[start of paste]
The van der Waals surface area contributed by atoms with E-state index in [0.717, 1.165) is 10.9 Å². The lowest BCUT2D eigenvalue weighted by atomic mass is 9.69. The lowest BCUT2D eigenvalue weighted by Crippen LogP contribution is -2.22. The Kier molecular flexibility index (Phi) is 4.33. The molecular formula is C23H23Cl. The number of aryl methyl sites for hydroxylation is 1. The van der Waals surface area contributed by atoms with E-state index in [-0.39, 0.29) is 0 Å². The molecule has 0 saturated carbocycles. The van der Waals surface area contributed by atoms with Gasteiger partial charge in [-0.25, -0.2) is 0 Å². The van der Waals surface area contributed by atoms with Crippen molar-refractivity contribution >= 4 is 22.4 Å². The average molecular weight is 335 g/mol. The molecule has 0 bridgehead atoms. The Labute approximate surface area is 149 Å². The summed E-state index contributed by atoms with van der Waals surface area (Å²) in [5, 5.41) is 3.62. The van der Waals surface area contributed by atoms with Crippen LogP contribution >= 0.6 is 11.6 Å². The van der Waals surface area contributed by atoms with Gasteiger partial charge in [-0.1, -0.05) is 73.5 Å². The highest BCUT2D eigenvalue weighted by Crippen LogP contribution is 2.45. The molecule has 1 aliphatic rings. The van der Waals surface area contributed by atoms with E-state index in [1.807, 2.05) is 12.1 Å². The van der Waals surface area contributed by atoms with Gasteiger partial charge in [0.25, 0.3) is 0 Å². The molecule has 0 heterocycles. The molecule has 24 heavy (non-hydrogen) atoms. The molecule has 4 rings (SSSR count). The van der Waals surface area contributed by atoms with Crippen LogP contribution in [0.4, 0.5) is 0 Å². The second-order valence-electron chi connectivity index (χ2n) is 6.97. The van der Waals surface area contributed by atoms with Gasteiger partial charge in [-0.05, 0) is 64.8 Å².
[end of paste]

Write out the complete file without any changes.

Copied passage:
The van der Waals surface area contributed by atoms with E-state index in [0.717, 1.165) is 10.9 Å². The lowest BCUT2D eigenvalue weighted by atomic mass is 9.69. The lowest BCUT2D eigenvalue weighted by Crippen LogP contribution is -2.22. The Kier molecular flexibility index (Phi) is 4.33. The molecular formula is C23H23Cl. The number of aryl methyl sites for hydroxylation is 1. The van der Waals surface area contributed by atoms with E-state index in [-0.39, 0.29) is 0 Å². The molecule has 0 saturated carbocycles. The van der Waals surface area contributed by atoms with Gasteiger partial charge in [-0.25, -0.2) is 0 Å². The van der Waals surface area contributed by atoms with Crippen molar-refractivity contribution >= 4 is 22.4 Å². The average molecular weight is 335 g/mol. The molecule has 0 bridgehead atoms. The Labute approximate surface area is 149 Å². The summed E-state index contributed by atoms with van der Waals surface area (Å²) in [5, 5.41) is 3.62. The van der Waals surface area contributed by atoms with Crippen LogP contribution >= 0.6 is 11.6 Å². The van der Waals surface area contributed by atoms with Gasteiger partial charge in [-0.1, -0.05) is 73.5 Å². The highest BCUT2D eigenvalue weighted by Crippen LogP contribution is 2.45. The molecule has 1 aliphatic rings. The van der Waals surface area contributed by atoms with E-state index in [1.807, 2.05) is 12.1 Å². The van der Waals surface area contributed by atoms with Gasteiger partial charge in [0.25, 0.3) is 0 Å². The molecule has 0 heterocycles. The molecule has 24 heavy (non-hydrogen) atoms. The molecule has 4 rings (SSSR count). The van der Waals surface area contributed by atoms with Crippen LogP contribution in [0.4, 0.5) is 0 Å². The second-order valence-electron chi connectivity index (χ2n) is 6.97. The van der Waals surface area contributed by atoms with Gasteiger partial charge in [-0.05, 0) is 64.8 Å².